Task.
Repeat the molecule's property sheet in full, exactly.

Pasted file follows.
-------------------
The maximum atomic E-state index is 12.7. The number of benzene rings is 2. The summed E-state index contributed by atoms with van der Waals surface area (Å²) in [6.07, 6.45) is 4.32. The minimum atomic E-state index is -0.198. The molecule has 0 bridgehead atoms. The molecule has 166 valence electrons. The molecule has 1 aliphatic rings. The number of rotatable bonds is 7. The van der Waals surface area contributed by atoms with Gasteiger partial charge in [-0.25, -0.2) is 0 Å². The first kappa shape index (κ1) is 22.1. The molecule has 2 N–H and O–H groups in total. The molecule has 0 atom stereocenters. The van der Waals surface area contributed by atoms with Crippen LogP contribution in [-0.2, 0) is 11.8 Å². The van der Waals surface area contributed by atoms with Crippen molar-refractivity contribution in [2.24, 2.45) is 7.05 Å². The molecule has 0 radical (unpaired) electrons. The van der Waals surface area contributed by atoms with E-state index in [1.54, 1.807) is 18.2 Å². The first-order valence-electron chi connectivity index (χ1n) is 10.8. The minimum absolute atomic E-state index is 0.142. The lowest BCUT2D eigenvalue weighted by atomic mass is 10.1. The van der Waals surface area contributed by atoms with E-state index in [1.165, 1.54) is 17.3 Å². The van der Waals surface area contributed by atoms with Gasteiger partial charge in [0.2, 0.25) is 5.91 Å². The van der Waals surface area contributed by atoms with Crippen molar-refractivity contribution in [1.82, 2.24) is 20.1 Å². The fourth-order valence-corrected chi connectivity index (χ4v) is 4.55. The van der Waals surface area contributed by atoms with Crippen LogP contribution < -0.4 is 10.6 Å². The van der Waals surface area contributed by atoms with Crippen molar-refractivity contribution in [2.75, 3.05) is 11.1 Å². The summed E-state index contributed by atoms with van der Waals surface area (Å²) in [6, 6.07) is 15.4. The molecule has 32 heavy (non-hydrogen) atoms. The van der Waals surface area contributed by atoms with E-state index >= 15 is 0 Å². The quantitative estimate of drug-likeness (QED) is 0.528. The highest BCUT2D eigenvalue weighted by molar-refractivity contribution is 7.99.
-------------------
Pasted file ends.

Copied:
The maximum atomic E-state index is 12.7. The number of benzene rings is 2. The summed E-state index contributed by atoms with van der Waals surface area (Å²) in [6.07, 6.45) is 4.32. The minimum atomic E-state index is -0.198. The molecule has 0 bridgehead atoms. The molecule has 166 valence electrons. The molecule has 1 aliphatic rings. The number of rotatable bonds is 7. The van der Waals surface area contributed by atoms with Gasteiger partial charge in [-0.25, -0.2) is 0 Å². The first kappa shape index (κ1) is 22.1. The molecule has 2 N–H and O–H groups in total. The molecule has 0 atom stereocenters. The van der Waals surface area contributed by atoms with Crippen LogP contribution in [-0.2, 0) is 11.8 Å². The van der Waals surface area contributed by atoms with Crippen molar-refractivity contribution in [2.24, 2.45) is 7.05 Å². The molecule has 0 radical (unpaired) electrons. The van der Waals surface area contributed by atoms with E-state index in [1.54, 1.807) is 18.2 Å². The first-order valence-electron chi connectivity index (χ1n) is 10.8. The minimum absolute atomic E-state index is 0.142. The lowest BCUT2D eigenvalue weighted by atomic mass is 10.1. The van der Waals surface area contributed by atoms with E-state index in [1.165, 1.54) is 17.3 Å². The van der Waals surface area contributed by atoms with Gasteiger partial charge in [0.2, 0.25) is 5.91 Å². The van der Waals surface area contributed by atoms with Crippen molar-refractivity contribution in [1.82, 2.24) is 20.1 Å². The fourth-order valence-corrected chi connectivity index (χ4v) is 4.55. The van der Waals surface area contributed by atoms with Crippen LogP contribution < -0.4 is 10.6 Å². The van der Waals surface area contributed by atoms with Crippen molar-refractivity contribution in [2.75, 3.05) is 11.1 Å². The summed E-state index contributed by atoms with van der Waals surface area (Å²) in [6, 6.07) is 15.4. The molecule has 32 heavy (non-hydrogen) atoms. The van der Waals surface area contributed by atoms with E-state index >= 15 is 0 Å². The quantitative estimate of drug-likeness (QED) is 0.528. The highest BCUT2D eigenvalue weighted by molar-refractivity contribution is 7.99.